Speaking of ministry, this past week has been really good for me. Just two years ago I was co-pastoring a church plant. I was pouring myself into people, leading worship, preaching. I felt that I was doing exactly what God had formed me for, and I loved every bit of it. I loved challenging those who were leading with me…I loved challenging those I was serving. I loved having all the time in the world to sit down and disciple people. As God let me out of that for what has seemed like a very long, dry season, I’ve really wrestled with it. It has been a very difficult transition, and one that I don’t ever want to have to experience again. The most difficult part has not been going from a job in ministry (high flexibility, low supervision) to a job in the business world (low flexibility, high supervision) because honestly, it’s nice to be able to leave work at work sometimes. When ministry is your job, it takes a lot of discipline to stop working. When I punch out from work now, I’m done with work…it is a very nice thing. The most difficult part, however, has been that it often seems that I don’t have as much time and energy to pour into others…something that I want to do whether I have a job in ministry or not. This past week, however, I have had a few great conversations with friends and family that have thrown me right back in the process of discipleship. And it has been good. I was starting to get the feeling that I had lost my voice…that the people who looked at me before as someone who could preach and teach and challenge were forgetting about me…like I was slipping into oblivion…like ministry in my life was dead. And then last week, in my 16th week of journeying through the Psalms, I read this: “Therefore my heart is glad and my tongue rejoices; my body also will rest secure, because you will not abandon me to the realm of the dead, nor will you let your faithful one see decay.”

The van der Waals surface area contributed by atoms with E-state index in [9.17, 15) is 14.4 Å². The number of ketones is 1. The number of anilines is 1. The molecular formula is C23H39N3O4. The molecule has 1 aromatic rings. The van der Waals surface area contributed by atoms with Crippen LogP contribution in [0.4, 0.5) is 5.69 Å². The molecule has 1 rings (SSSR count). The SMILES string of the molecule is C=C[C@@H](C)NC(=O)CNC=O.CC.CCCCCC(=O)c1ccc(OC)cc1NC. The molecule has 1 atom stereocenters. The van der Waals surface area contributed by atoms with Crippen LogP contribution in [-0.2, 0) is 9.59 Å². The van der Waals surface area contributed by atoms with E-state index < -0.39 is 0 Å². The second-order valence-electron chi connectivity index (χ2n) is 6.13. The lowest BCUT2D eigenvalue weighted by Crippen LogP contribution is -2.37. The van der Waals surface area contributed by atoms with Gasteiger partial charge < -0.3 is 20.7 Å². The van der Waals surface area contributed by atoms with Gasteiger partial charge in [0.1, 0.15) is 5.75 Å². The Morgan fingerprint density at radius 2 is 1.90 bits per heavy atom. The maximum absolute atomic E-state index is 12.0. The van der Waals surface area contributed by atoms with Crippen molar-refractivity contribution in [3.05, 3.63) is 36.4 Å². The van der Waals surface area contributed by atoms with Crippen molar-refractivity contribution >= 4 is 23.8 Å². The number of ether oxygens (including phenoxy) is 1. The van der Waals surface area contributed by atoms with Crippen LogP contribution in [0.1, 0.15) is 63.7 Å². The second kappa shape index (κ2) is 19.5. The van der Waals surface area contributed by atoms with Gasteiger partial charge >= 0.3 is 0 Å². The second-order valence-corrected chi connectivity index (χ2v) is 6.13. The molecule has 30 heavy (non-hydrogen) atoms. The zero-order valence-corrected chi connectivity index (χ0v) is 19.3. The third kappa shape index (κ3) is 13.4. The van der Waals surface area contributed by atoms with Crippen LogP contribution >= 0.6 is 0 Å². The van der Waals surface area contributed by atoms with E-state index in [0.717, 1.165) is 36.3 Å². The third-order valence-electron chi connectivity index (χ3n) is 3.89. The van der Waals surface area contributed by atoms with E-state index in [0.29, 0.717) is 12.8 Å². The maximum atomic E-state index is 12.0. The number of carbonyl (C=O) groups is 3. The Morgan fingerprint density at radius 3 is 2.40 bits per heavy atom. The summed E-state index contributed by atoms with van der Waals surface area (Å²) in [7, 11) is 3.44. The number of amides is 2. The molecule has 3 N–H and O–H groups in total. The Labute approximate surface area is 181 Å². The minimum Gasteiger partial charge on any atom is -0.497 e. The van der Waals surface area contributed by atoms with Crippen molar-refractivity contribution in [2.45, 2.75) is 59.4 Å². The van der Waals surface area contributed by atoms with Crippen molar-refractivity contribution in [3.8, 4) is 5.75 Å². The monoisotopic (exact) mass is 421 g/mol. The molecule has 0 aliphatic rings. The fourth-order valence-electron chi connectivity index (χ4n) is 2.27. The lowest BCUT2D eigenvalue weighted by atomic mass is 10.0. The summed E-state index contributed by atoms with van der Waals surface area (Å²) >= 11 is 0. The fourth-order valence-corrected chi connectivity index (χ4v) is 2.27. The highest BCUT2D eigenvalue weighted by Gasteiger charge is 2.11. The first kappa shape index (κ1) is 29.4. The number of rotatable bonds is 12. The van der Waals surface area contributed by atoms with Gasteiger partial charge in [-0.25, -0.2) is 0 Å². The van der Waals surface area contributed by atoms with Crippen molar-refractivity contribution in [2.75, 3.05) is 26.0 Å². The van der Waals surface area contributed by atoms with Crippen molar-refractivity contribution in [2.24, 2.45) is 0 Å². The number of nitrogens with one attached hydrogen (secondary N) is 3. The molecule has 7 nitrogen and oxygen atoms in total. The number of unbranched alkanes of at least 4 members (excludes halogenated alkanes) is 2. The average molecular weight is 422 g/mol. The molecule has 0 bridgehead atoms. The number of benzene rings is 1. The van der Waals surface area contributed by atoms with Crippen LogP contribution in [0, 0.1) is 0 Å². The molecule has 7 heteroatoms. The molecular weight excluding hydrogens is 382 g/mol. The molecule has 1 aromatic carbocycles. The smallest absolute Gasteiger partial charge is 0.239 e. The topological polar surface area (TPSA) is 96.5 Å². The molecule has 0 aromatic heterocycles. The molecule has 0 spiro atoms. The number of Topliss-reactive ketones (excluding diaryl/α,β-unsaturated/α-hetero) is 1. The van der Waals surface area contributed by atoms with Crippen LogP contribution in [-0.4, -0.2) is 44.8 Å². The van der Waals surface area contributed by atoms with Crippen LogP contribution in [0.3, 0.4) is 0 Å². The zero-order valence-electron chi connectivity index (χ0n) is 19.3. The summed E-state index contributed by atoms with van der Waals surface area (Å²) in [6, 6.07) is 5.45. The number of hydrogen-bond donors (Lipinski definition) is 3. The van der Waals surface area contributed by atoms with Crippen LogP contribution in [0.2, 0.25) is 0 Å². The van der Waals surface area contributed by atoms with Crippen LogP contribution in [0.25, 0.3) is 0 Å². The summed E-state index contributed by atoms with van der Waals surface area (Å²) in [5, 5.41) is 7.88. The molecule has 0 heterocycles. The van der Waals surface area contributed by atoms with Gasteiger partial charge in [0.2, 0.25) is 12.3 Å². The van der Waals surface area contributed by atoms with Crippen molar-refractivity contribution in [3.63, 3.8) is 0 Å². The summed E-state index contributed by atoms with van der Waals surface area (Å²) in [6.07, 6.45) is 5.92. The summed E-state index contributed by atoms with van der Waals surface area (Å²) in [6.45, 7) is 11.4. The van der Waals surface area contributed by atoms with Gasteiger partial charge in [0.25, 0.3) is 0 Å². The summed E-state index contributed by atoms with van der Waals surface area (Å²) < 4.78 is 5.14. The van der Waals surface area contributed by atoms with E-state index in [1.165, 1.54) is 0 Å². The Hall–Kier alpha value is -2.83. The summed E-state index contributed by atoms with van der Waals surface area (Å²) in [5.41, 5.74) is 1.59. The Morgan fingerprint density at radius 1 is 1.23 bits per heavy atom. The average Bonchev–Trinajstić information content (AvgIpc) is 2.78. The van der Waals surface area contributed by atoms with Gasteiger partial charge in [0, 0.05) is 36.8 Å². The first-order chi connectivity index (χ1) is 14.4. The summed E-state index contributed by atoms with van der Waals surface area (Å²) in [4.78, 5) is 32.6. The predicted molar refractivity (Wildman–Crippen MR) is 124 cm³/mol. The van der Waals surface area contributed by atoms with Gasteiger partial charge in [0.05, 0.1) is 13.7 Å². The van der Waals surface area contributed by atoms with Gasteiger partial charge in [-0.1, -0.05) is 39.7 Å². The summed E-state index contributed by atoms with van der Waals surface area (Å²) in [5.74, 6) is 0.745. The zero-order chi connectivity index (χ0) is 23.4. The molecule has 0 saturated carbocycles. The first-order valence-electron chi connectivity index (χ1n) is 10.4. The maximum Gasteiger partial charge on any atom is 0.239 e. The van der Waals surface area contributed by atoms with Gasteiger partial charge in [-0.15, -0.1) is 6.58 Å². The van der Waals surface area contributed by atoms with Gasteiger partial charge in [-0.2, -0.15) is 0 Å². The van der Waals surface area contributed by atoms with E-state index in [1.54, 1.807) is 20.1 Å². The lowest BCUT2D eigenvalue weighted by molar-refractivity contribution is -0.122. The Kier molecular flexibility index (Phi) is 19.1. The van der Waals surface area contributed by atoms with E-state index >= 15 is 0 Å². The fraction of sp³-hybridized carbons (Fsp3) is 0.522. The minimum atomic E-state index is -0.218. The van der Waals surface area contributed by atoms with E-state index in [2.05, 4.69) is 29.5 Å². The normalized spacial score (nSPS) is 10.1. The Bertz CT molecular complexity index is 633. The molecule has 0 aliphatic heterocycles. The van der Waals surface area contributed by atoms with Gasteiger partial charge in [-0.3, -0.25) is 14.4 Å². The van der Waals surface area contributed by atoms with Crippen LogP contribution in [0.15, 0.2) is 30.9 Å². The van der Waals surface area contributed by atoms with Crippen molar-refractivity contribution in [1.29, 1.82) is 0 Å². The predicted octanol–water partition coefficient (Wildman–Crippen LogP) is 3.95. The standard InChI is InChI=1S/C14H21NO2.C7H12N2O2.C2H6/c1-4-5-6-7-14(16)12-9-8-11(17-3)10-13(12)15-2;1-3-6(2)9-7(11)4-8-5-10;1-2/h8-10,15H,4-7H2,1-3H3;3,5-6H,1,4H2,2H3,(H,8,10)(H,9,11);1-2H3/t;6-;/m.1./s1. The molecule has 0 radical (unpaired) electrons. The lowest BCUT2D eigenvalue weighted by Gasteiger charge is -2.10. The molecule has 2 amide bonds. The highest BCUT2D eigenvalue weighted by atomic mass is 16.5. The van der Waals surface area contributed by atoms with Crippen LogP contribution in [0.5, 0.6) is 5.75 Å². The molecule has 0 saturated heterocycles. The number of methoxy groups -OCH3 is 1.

So now, I feel like I am in the best place I’ve been on a spiritual and emotional level in a very long time…actually, I think I’m in the best place I’ve been my whole life.
Wednesday, April 29, 2009
“How do we get our name out there?” I heard this question over and over gain for about a year when I was involved in planting a church. I grew sick of this question. To go along with previous posts of mine regarding church marketing and being relevant, I will continue in that direction today.
When we planted that church, we started asking the innocent question, “how do we get our name out there?” At least it started innocent. I remember those beginning days, there was excitement, there was momentum, there was anticipation in the air. We were excited to be together, we knew that we had something special there. We felt the Lord leading us, and there was nothing that could stop us. But then, as time went on, the newness of it started to wane. There was no longer new people coming as regularly, we grew tired of the setting up and tearing down, and we were having a very difficult time financially. We started to realize that things weren’t going well. My theory (though many who were on the leadership team at that church would disagree) is that we lost our first love. We didn’t remain true to the calling God had given us and we didn’t remain true to our stated mission and big vision. About six months into this church plant, we were failing.